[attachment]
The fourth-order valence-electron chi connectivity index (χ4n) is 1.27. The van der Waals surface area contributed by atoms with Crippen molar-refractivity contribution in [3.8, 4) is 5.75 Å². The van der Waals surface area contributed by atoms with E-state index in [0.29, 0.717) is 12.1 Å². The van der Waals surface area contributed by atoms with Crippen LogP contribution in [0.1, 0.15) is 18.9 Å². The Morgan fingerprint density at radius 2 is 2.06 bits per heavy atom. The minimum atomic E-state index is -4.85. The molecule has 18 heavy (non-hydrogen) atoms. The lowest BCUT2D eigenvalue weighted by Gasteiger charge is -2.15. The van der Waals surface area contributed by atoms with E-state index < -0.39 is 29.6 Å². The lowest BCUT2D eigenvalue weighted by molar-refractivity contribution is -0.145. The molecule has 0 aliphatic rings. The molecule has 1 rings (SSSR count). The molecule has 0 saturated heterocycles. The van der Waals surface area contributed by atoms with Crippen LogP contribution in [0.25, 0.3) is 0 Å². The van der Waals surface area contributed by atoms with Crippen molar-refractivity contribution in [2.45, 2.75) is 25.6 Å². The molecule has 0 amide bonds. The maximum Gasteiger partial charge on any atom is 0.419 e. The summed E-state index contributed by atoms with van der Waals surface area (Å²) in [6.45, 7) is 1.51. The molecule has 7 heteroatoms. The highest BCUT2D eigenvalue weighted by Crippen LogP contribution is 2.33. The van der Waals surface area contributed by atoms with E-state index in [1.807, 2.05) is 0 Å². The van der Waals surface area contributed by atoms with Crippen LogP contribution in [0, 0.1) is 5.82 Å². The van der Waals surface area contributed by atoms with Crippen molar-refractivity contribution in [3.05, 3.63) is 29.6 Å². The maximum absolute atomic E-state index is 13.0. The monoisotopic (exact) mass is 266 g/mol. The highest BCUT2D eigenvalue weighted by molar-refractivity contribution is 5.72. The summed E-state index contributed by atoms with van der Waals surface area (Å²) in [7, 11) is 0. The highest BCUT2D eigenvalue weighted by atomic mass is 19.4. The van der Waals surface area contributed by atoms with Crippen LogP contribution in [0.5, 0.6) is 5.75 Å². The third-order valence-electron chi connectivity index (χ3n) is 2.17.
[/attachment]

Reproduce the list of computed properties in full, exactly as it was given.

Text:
The fourth-order valence-electron chi connectivity index (χ4n) is 1.27. The van der Waals surface area contributed by atoms with Crippen molar-refractivity contribution in [3.8, 4) is 5.75 Å². The van der Waals surface area contributed by atoms with E-state index in [0.29, 0.717) is 12.1 Å². The van der Waals surface area contributed by atoms with Crippen LogP contribution in [0.1, 0.15) is 18.9 Å². The Morgan fingerprint density at radius 2 is 2.06 bits per heavy atom. The minimum atomic E-state index is -4.85. The molecule has 18 heavy (non-hydrogen) atoms. The lowest BCUT2D eigenvalue weighted by Gasteiger charge is -2.15. The van der Waals surface area contributed by atoms with E-state index < -0.39 is 29.6 Å². The lowest BCUT2D eigenvalue weighted by molar-refractivity contribution is -0.145. The molecule has 0 aliphatic rings. The molecule has 1 rings (SSSR count). The molecule has 0 saturated heterocycles. The van der Waals surface area contributed by atoms with Crippen LogP contribution in [0.25, 0.3) is 0 Å². The van der Waals surface area contributed by atoms with Crippen molar-refractivity contribution in [2.45, 2.75) is 25.6 Å². The molecule has 0 amide bonds. The maximum Gasteiger partial charge on any atom is 0.419 e. The summed E-state index contributed by atoms with van der Waals surface area (Å²) in [6.45, 7) is 1.51. The molecule has 7 heteroatoms. The highest BCUT2D eigenvalue weighted by Crippen LogP contribution is 2.33. The van der Waals surface area contributed by atoms with E-state index in [1.807, 2.05) is 0 Å². The van der Waals surface area contributed by atoms with Crippen LogP contribution in [0, 0.1) is 5.82 Å². The van der Waals surface area contributed by atoms with Crippen molar-refractivity contribution in [3.05, 3.63) is 29.6 Å². The maximum absolute atomic E-state index is 13.0. The monoisotopic (exact) mass is 266 g/mol. The highest BCUT2D eigenvalue weighted by molar-refractivity contribution is 5.72. The summed E-state index contributed by atoms with van der Waals surface area (Å²) in [7, 11) is 0. The highest BCUT2D eigenvalue weighted by atomic mass is 19.4. The van der Waals surface area contributed by atoms with Crippen LogP contribution in [0.5, 0.6) is 5.75 Å². The third-order valence-electron chi connectivity index (χ3n) is 2.17.